A cockstele was a heavy wooden stick, weighted at one end with lead, which was thrown at a rooster tied to a stake or buried in the earth up to its neck as part of a medieval blood sport known as "cock throwing." The purpose of the game was to kill the cock with the fewest throws.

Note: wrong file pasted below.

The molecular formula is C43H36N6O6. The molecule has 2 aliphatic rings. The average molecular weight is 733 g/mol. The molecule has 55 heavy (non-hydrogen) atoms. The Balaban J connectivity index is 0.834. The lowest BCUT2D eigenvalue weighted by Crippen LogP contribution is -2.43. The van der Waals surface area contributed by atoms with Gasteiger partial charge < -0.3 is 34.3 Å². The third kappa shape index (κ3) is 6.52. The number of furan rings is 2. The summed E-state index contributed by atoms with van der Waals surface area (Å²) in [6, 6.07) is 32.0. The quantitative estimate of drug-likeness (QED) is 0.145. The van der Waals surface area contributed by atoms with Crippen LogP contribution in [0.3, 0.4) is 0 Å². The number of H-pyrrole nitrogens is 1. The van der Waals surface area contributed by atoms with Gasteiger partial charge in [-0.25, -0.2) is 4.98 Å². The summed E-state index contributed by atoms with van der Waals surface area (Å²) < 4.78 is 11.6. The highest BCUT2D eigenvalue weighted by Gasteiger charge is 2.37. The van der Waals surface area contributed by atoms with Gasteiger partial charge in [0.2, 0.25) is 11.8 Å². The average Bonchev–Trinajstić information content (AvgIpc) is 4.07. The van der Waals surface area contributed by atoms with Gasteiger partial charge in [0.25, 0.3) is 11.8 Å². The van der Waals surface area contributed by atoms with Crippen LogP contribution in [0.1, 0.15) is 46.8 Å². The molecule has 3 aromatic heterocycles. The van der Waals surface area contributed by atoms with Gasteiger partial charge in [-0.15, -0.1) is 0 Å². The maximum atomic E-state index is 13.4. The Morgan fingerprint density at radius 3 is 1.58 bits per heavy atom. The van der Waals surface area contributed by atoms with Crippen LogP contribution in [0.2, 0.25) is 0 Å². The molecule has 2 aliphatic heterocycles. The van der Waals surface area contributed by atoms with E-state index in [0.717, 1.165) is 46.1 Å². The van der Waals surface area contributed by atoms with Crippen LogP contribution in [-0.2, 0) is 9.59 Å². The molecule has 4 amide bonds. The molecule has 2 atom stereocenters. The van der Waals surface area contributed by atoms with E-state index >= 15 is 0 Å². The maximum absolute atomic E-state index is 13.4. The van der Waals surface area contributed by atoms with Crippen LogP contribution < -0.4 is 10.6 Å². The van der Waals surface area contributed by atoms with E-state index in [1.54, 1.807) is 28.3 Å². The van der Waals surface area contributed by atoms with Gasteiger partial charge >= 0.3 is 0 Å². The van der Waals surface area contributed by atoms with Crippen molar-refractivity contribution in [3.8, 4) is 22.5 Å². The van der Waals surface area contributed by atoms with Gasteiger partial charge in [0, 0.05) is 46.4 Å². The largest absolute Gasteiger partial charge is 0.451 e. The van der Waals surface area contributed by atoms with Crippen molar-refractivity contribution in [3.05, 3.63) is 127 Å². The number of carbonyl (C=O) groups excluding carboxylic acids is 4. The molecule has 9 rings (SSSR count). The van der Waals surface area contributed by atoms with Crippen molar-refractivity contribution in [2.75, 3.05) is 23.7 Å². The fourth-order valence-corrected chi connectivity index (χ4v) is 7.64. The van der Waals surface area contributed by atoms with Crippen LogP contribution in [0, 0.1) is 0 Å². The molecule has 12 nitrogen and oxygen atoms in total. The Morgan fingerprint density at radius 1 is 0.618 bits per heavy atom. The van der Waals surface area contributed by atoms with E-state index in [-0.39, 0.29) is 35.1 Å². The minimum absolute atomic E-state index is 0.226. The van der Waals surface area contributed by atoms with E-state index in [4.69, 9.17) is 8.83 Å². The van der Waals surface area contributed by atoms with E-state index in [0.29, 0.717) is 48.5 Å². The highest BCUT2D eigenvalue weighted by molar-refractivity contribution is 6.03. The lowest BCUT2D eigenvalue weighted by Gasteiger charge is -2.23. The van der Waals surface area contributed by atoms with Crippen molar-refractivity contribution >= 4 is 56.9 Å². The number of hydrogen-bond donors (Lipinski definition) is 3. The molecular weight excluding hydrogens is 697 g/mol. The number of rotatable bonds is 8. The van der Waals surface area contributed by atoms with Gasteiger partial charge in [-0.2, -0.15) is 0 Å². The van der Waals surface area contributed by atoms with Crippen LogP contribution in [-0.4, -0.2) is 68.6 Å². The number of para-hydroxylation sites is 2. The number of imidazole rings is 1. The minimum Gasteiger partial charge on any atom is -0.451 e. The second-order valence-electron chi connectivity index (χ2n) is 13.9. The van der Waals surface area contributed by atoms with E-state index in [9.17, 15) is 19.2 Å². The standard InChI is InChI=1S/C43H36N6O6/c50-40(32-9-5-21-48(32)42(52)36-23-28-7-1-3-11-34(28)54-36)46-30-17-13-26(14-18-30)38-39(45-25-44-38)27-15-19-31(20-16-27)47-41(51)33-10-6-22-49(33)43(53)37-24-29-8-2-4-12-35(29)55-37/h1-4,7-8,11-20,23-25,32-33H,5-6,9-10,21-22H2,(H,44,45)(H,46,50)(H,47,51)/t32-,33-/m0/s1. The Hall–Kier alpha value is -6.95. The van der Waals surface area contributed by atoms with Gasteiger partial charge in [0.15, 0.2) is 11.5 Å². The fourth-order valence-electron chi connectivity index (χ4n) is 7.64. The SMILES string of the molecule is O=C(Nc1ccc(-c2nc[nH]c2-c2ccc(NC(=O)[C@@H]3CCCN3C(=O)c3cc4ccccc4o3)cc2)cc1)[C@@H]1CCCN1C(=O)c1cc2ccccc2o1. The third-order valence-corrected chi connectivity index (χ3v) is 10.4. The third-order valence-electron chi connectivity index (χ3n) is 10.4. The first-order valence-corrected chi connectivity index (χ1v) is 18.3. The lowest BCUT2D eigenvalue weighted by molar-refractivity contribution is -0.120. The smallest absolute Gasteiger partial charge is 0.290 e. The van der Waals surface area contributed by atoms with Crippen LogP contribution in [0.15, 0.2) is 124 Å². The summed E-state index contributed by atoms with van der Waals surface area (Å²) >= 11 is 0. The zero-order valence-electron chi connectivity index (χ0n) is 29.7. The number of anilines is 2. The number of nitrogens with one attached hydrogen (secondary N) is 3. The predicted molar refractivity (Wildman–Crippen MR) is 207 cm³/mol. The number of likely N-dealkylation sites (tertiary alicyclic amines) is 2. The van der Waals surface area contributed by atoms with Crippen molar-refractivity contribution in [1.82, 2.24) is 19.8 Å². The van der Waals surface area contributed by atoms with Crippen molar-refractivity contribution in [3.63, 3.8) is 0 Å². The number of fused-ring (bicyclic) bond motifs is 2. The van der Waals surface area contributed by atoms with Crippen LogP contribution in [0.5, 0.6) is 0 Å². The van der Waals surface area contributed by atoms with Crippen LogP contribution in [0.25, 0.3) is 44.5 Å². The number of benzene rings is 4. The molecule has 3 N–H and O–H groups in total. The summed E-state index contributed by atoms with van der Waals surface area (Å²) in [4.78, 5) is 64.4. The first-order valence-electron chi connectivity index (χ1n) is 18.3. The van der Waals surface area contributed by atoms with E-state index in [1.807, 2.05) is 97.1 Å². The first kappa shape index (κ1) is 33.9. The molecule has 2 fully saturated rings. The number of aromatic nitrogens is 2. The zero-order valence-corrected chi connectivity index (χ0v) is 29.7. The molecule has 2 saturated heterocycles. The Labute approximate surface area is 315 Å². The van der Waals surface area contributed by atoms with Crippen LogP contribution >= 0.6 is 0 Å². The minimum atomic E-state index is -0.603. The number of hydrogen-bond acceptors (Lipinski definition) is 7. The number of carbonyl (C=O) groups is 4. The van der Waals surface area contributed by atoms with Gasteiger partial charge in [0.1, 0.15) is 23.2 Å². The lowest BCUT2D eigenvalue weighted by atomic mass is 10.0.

Cock throwing was extremely popular in medieval England, and was particularly associated with the festival of Shrovetide. Cocksteles were noted on lists of the sporting equipment possessed by Oxford University in the 1500s, and when Sir Thomas More had a painting of "boyhood" made, the boy was shown surrounded by four representative toys: a top, a quoit, a ball, and a cockstele.

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